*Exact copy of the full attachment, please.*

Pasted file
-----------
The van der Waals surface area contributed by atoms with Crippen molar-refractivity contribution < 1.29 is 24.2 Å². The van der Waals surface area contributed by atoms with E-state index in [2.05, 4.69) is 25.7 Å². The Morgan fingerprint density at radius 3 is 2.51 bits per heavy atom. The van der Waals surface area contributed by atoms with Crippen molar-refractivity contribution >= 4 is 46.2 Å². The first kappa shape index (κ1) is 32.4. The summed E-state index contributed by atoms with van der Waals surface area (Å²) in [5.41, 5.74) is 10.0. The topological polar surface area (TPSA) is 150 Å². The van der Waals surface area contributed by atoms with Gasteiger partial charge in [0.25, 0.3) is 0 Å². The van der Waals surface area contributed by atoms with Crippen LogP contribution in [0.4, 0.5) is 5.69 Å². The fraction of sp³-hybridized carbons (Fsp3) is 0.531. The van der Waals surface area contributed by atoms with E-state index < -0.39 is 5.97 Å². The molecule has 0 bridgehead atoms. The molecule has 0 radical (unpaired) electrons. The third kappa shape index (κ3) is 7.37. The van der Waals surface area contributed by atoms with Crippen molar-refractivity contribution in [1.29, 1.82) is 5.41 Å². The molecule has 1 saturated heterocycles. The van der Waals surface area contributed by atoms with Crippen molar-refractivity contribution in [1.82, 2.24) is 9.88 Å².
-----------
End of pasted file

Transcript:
The van der Waals surface area contributed by atoms with Crippen molar-refractivity contribution < 1.29 is 24.2 Å². The van der Waals surface area contributed by atoms with E-state index in [2.05, 4.69) is 25.7 Å². The Morgan fingerprint density at radius 3 is 2.51 bits per heavy atom. The van der Waals surface area contributed by atoms with Crippen molar-refractivity contribution >= 4 is 46.2 Å². The first kappa shape index (κ1) is 32.4. The summed E-state index contributed by atoms with van der Waals surface area (Å²) in [5.41, 5.74) is 10.0. The topological polar surface area (TPSA) is 150 Å². The van der Waals surface area contributed by atoms with Gasteiger partial charge in [0.25, 0.3) is 0 Å². The van der Waals surface area contributed by atoms with Crippen LogP contribution in [0.4, 0.5) is 5.69 Å². The fraction of sp³-hybridized carbons (Fsp3) is 0.531. The van der Waals surface area contributed by atoms with E-state index < -0.39 is 5.97 Å². The molecule has 0 bridgehead atoms. The molecule has 0 radical (unpaired) electrons. The third kappa shape index (κ3) is 7.37. The van der Waals surface area contributed by atoms with Crippen molar-refractivity contribution in [1.29, 1.82) is 5.41 Å². The molecule has 1 saturated heterocycles. The van der Waals surface area contributed by atoms with Crippen molar-refractivity contribution in [1.82, 2.24) is 9.88 Å².